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Leiden Translation Talk 5 April: Pseudotranslation and reading under the bombs in Iran

Tuesday 5 April 2022
Leiden Translation Talks
Online via Zoom

In translation studies, pseudotranslation is considered as translation without or with a weak connection to a corresponding source text. Writers and translators have used it as a strategy, among others, to escape censorship, introduce new literary genres and a marketing ploy. While recent scholarship has introduced more cases of pseudotranslation from non-Western traditions and challenged our understanding of translation theory (see Rambelli 2020), researchers have little in terms of methodological solutions to identify a translation from a pseudotranslation (Rizzi 2008) or an adaptation, for that matter.

In this presentation, Esmaeil Haddadian-Moghaddam re-reflects on the curious and yet challenging case of Zabihollah Mansuri (1897-1986), a prolific Iranian translator whose practice remains to be fully explored. As a modest man of singular habits, his translations/adaptations/pseudotranslations of historical novels, romances and thrillers have remained popular for several generations of Iranians. This was specially the case during the Iran-Iraq War (1980-1988) when Iraq targeted major cities such as Tehran and Isfahan with long range missiles. Readers found solace in Mansuri’s captivating stories of the adventures of the Egyptian physician Sinuhe, the Assassins of the Alamut fort, and the accessible but otherwise complex transcendental philosophy of the 17th century Persian philosopher Molla Sadra as a way to escape the horrors of two wars: one imposed externally and one imposed internally by the post-Revolutionary ideologists. Mansuri’s case can complicate the boundary between translation, adaptation, pseudotranslation and original writing. Connections will be also made to a recent argument on the rise of “literal mind” in Iran (Azadibougar 2022) and what it might tell us about pseudotranslation.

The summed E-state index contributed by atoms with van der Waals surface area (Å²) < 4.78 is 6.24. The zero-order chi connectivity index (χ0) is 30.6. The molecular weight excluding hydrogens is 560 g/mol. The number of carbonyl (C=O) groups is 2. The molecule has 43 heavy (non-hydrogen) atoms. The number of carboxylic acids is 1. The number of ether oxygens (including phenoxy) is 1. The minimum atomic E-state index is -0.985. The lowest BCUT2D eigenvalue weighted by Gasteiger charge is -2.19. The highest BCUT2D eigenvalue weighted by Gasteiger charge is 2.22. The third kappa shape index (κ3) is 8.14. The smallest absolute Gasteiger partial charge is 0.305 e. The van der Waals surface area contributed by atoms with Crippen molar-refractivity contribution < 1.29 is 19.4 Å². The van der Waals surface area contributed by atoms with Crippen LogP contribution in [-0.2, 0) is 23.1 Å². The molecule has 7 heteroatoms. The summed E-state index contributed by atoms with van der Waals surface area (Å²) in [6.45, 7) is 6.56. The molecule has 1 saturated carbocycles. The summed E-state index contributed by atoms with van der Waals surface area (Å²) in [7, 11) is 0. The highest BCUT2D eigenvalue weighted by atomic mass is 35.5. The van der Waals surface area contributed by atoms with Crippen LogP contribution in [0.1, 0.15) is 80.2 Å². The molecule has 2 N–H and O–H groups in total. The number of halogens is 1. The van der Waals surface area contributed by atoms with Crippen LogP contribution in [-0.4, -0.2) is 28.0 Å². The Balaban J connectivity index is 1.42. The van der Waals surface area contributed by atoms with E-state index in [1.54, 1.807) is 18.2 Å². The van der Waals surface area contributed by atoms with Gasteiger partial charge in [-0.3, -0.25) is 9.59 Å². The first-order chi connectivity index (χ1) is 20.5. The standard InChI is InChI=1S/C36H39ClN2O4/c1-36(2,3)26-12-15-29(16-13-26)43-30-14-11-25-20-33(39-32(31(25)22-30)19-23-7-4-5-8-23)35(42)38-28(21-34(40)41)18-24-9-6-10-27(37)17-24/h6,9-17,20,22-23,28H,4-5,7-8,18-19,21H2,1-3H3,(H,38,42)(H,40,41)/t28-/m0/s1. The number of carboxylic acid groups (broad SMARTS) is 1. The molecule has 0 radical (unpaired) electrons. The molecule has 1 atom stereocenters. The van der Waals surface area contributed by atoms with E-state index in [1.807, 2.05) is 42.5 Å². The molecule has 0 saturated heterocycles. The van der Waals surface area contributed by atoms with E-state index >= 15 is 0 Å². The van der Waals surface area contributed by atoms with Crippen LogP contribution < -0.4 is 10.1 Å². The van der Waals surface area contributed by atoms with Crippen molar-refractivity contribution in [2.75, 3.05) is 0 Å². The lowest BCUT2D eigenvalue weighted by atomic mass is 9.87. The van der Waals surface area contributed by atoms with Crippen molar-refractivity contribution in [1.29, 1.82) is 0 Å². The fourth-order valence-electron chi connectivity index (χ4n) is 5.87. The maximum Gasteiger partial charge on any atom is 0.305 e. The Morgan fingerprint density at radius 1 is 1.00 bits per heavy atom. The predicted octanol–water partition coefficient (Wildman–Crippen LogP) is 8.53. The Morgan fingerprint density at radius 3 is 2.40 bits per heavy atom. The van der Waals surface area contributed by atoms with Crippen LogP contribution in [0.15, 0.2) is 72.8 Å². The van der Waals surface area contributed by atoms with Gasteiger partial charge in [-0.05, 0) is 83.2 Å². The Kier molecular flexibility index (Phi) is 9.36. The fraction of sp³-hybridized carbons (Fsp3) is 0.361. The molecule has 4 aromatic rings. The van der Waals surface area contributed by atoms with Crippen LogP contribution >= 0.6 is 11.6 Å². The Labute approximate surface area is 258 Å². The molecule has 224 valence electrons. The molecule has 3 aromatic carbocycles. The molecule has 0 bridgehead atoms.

Azadibougar, O. 2022. “The decline of literary reading and the rise of the literal mind.” In Book Love, ed. María Angélica Thumala Olave, New York: Palgrave-Macmillan, 2022 (forthcoming).

Rambelli, A. 2020. “Pseudotranslation.” In Routledge Encyclopedia of Translation Studies, eds. M. Baker and G. Saldanha, 441-445. 

Rizzi, A. 2008. “When a text is both a pseudotranslation and a translation: The enlightening case of Matteo Maria Boiardo (1441-1494),” In Beyond Descriptive Translation Studies: Investigations in Homage to Gideon Toury, eds. M. Shlesinger, et al.  Amsterdam: John Benjamins, 153-162.

Click here for the Zoom link
Meeting ID: 713 4755 2137
Passcode: 834aJM

About the speaker: Esmaeil Haddadian-Moghaddam is a Marie Skłodowska-Curie Actions research fellow at Leiden. Previously he was at the University of Leuven (Belgium) both as a postdoctoral and a research fellow. His current research focuses on the dynamics, legacy and impact of the cultural Cold War in the Middle East.

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